|Symphyotrichum praealtum with its telltale prominent veining
|Even after fifteen straight hours of rain the willow aster is the place to bee for nectar
|Bumble moving very slow stops to nectar on
|It leans toward the sun in less than full sun settings
|Willowleaf aster is an important late fall source of nectar and pollen
|You can tell this is a fly by its stubby antennae
I can see it now~the best ever, late blooming native ex-aster swaying and dancing with the River Oats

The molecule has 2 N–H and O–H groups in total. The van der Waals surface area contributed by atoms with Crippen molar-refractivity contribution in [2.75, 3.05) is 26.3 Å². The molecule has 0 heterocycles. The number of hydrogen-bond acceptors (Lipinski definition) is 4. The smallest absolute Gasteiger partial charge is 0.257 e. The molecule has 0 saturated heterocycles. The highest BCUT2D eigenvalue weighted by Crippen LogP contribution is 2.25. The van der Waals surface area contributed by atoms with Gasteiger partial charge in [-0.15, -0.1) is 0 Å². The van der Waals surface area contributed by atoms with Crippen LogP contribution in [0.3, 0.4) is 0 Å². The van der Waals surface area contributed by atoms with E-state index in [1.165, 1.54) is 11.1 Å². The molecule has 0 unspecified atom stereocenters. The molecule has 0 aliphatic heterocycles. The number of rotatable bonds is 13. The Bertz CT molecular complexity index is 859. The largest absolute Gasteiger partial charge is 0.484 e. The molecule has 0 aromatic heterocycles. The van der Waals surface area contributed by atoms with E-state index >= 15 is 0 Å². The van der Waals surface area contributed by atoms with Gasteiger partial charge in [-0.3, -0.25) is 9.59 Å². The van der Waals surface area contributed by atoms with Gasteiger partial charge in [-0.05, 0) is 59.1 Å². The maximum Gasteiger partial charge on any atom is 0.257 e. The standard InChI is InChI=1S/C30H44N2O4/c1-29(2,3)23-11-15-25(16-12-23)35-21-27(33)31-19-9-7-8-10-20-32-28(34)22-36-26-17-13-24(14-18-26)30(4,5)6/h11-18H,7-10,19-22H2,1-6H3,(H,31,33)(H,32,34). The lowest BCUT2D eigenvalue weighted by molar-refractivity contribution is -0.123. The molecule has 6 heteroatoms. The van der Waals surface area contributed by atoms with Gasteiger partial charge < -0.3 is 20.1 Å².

while Bumbles nectar on its blooms.
PS It goes without saying, but you know me, I have to say it. If you want happy pollinators to live and visit your garden, you must, never, ever, ever, ever use pesticides. I'm not kidding...
Gail Eichelberger is a gardener and therapist in Middle Tennessee. She loves wildflowers and native plants and thoroughly enjoys writing about the ones she grows at Clay and Limestone. She reminds all that the words and images are the property of the author and cannot be used without written permission.